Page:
Lawn waits as I’m nearly trampled by herd of bullocks

mowing the long grass
mowing the long grass

The start of June means the start of the second month of the annual bedding plant season. In the old days most people left planting out their summer flowers until June to be sure of avoiding any chance of being caught out by a late frost.

Most plant nowadays during May, but the more cautious, or perhaps we should say, the traditionalists, still prefer a June planting.

It makes complete sense and so, for the next three weeks or so, we still hope to be busy at Reedley ... weather permitting of course!

In fact, so long as temperatures hold up, a bit of rain actually really gets stuff growing. Rain and decent temperatures mean our lawn grows like lightening.

Indeed, the other night, the unkempt nature of our grass was on my conscience as I worked out in the garden. I was determined to get our patio and drive areas spick-and-span before I worked on our patio tubs, and was using a flame gun to get things clean.

I got quite carried away really as every trace of moss, weed and fallen leaf was incinerated. I even managed to do it without setting fire to the fence or conifer hedge. But time slipped by and it was after 9pm before I was ready to tackle the lawn. Too late I thought to get the mower out and risk annoying the neighbours.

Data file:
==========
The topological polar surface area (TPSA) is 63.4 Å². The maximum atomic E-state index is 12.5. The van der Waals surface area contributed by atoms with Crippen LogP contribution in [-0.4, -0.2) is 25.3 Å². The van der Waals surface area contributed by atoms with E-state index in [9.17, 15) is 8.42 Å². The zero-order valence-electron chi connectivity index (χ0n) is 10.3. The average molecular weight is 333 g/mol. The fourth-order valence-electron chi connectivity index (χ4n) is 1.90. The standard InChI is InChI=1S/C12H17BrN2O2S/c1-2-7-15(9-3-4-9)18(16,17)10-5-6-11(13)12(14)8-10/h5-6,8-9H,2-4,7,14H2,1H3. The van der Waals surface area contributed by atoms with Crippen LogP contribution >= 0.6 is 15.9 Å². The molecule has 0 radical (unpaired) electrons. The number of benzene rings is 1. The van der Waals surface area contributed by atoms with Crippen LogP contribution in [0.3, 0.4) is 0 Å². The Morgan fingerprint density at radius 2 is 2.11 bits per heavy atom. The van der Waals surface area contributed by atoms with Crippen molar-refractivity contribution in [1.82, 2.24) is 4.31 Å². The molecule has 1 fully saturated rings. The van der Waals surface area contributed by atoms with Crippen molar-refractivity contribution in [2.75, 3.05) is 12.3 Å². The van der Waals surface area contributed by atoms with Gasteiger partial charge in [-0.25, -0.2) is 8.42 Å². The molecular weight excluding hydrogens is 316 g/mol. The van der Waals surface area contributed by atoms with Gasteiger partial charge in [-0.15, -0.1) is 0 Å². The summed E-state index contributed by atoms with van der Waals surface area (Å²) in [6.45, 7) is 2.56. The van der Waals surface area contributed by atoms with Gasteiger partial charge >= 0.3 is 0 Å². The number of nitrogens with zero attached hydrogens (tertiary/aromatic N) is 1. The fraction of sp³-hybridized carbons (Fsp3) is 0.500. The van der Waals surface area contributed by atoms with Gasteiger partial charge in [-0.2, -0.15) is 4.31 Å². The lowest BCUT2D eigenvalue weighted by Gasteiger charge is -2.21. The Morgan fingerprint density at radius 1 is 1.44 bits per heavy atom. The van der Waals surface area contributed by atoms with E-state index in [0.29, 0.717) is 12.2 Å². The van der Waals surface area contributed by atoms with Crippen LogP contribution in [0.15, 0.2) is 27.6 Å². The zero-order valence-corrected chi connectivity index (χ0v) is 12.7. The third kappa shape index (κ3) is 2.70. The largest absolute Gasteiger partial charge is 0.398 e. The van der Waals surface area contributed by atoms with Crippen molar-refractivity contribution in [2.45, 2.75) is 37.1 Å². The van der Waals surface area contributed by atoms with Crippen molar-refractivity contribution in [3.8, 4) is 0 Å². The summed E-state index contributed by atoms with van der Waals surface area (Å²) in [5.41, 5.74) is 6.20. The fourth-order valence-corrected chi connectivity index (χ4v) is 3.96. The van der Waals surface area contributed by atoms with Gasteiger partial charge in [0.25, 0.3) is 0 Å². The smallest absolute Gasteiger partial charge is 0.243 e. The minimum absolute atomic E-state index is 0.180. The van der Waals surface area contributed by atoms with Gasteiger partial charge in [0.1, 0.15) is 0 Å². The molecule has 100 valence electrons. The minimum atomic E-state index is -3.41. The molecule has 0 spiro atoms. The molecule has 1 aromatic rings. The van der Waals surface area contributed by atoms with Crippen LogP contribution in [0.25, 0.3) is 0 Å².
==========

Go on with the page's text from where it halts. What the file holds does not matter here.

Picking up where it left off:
I shouldn’t have worried. The fields around our house were targeted that night by the agricultural grass cutting contractors who rumbled and clattered their way into the night as they raced to get the grass harvest in. The result my grass was left uncut while the fields all around were scalped. Then the rain came and I now have a jungle to attack.

Those fields were the scene of a separate distraction. Driving home one evening, I came across a frightened bullock wandering at speed through traffic. I couldn’t bring myself to ignore it and, with the help of two horsey ladies, managed to corral the bullock near the field where a whole herd of bullocks was contentedly grazing ... at least that was the case until I opened the gate!

As I pushed the gate open to facilitate the return of the prodigal bullock about 40 huge animals suddenly stampeded towards me. The horror of my circumstance dawned on me. I might die here.

I managed to slam the gate shut before the entire herd egressed onto the highway and turned right into the path of the returning prodigal. To my amazement, the beast then hurdled the hedge with the grace of a steeplechaser, just as the grateful farmer turned up.

Sometimes I wonder if I would be better just carrying on. If I had, my own grass would be nicely cut and I would not have run the risk of being trampled.

Thing is, it just isn’t my way.